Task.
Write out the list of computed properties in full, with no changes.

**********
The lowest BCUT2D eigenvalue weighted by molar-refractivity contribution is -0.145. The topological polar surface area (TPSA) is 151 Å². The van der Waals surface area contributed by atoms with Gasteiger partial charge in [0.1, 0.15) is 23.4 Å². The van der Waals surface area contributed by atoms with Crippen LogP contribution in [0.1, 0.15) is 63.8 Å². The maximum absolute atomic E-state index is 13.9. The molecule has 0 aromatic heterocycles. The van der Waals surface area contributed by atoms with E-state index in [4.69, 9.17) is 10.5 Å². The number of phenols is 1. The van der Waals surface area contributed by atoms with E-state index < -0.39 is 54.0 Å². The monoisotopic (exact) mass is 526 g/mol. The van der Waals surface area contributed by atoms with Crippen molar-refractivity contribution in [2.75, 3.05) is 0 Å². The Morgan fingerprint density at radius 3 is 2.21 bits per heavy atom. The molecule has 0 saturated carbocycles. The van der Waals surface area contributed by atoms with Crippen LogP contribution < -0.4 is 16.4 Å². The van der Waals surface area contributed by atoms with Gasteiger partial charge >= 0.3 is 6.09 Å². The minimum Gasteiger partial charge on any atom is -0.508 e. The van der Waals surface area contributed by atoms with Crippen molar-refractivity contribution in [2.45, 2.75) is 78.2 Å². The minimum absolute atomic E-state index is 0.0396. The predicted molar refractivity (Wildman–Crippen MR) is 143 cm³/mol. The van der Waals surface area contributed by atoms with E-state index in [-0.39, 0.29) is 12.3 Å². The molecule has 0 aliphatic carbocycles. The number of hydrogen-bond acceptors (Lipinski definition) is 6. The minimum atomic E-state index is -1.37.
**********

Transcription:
The lowest BCUT2D eigenvalue weighted by molar-refractivity contribution is -0.145. The topological polar surface area (TPSA) is 151 Å². The van der Waals surface area contributed by atoms with Gasteiger partial charge in [0.1, 0.15) is 23.4 Å². The van der Waals surface area contributed by atoms with Crippen LogP contribution in [0.1, 0.15) is 63.8 Å². The maximum absolute atomic E-state index is 13.9. The molecule has 0 aromatic heterocycles. The van der Waals surface area contributed by atoms with E-state index in [4.69, 9.17) is 10.5 Å². The number of phenols is 1. The van der Waals surface area contributed by atoms with E-state index < -0.39 is 54.0 Å². The monoisotopic (exact) mass is 526 g/mol. The van der Waals surface area contributed by atoms with Crippen molar-refractivity contribution in [2.75, 3.05) is 0 Å². The Morgan fingerprint density at radius 3 is 2.21 bits per heavy atom. The molecule has 0 saturated carbocycles. The van der Waals surface area contributed by atoms with Crippen LogP contribution < -0.4 is 16.4 Å². The van der Waals surface area contributed by atoms with Gasteiger partial charge >= 0.3 is 6.09 Å². The minimum Gasteiger partial charge on any atom is -0.508 e. The van der Waals surface area contributed by atoms with Crippen molar-refractivity contribution in [2.45, 2.75) is 78.2 Å². The minimum absolute atomic E-state index is 0.0396. The predicted molar refractivity (Wildman–Crippen MR) is 143 cm³/mol. The van der Waals surface area contributed by atoms with E-state index in [-0.39, 0.29) is 12.3 Å². The molecule has 0 aliphatic carbocycles. The number of hydrogen-bond acceptors (Lipinski definition) is 6. The minimum atomic E-state index is -1.37.